Mass planned for healing for those with addictions

By Joyce Duriga | Editor
Wednesday, November 2, 2022

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As a recovering alcoholic, Father Ryan Brady knows well that the Wednesday night before Thanksgiving is one of the biggest party nights of the year. He also knows firsthand the pain addiction causes to people who have addictions and those who love them.

It is for that reason he will celebrate a Mass of healing for those suffering from addiction the Wednesday before Thanksgiving, Nov. 23, at 7 p.m. at the St. Linus Church worship site of Our Lady of the Ridge-St. Linus Parish in Oak Lawn.

“It really has become a big party night, a big binge drinking night,” Brady said of the night before Thanksgiving. “It really has become an excuse to overdo it.”

Last year on that night, his mind wandered back to when he was drinking, and he felt grateful that he was no longer in that pain. He decided to celebrate a private Mass for all those suffering from addiction to drugs or alcohol.

It was especially important since substance abuse and drug overdoses have been on the rise since the COVID-19 pandemic began in March 2020, according to the National Institute for Drug Abuse.

He posted a photo of the altar on his social media and explained what he was doing. The positive responses were overwhelming, he said. This year, he decided to make the Mass public and invite anyone who wants to attend.

“Alcoholism is a disease of isolation. And for people to know, whether they are there or not, that we as brothers and sisters in Christ, we as one family in this church, are looking out for each other and praying for each other, it breaks that feeling of isolation,” he said. “It’s a big deal, not only for those who suffer, but for those who sit by and watch that person they love killing themselves with drugs or alcohol.”

Cardinal Cupich, who ordained Brady in 2021, has encouraged him to share his story publicly in order to help others. Brady got sober in 2014 at the age of 30. He had a full-time job and was going to mortuary school full-time. Being of service to others was always something he was drawn to.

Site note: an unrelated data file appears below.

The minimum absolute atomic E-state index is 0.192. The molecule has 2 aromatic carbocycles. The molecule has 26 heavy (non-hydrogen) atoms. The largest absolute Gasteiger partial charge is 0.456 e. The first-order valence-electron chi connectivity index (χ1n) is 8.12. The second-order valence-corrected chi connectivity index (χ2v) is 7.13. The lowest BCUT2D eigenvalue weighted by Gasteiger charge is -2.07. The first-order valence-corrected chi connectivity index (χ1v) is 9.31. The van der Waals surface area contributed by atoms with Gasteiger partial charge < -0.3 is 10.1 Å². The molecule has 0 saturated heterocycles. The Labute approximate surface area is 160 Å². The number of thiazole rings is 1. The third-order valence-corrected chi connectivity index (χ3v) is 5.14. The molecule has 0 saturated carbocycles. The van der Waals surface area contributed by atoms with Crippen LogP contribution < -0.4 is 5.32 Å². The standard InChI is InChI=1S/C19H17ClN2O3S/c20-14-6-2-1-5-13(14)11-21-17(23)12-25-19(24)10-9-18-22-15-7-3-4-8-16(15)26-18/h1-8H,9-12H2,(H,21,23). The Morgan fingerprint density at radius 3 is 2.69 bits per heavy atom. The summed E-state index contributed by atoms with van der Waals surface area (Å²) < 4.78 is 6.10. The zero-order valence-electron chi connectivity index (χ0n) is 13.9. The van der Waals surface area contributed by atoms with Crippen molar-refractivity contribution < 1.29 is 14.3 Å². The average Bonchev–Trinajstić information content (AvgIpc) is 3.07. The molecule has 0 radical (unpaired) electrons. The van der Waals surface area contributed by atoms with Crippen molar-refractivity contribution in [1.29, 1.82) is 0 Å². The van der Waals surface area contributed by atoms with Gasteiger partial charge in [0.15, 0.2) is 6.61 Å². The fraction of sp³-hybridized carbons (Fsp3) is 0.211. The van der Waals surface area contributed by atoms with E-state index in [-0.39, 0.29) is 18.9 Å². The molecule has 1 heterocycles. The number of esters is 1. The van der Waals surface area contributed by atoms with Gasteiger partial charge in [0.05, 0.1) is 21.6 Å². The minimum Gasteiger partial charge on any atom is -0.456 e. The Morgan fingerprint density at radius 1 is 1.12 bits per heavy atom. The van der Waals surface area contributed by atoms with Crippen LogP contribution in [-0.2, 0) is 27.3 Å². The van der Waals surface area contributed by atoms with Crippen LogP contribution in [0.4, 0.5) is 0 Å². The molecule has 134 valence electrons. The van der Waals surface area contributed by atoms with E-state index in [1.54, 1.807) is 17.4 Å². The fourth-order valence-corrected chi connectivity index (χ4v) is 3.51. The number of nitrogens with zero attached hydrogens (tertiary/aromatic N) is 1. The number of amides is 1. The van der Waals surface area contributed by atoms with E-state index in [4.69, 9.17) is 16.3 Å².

“I knew that God had a vocation for me, but I was so wounded and so crippled by addiction that I couldn’t move forward to accomplish what God called me to,” Brady said. 

Just a few days before he became sober, his doctor urged him to go to the emergency room because his alcoholism was killing him. Brady went to a bar instead.

Four days later, he had an awakening and decided that he did not want to continue the way he was living, so he quit drinking.

He leaned on his faith and the practices of prayer and adoration he learned in high school seminary, and he surrounded himself with people recovering from addiction.

Sobriety allowed him to live his life of faith, which led him to the priesthood, he said.

“My sobriety freed me to better understand God in my life. Sobriety led me to a place where I could hear his words,” Brady said.

Brady hopes the Mass helps people come to understand that addiction is not a moral failure, but a disease. He also wants to share the message that there is hope and resurrection in recovery.

“Addiction isn’t a death sentence, and it can be the greatest thing that ever happened to you,” Brady said. “My addiction is the greatest thing that ever happened to me. I wouldn’t be a priest today without it.”

Many people find faith in recovery, maybe not in a particular religion or the way a religion understands God, but faith in a higher power, he said.

“A program of recovery helps you build your relationship with God, and it helps you have faith in something,” Brady said. “Because the darkest of dark things is to have faith in nothing. And when you’re dying of addiction, the only thing you have faith in is that your next breath could be your last and that’s a terrible feeling.”


  • addiction

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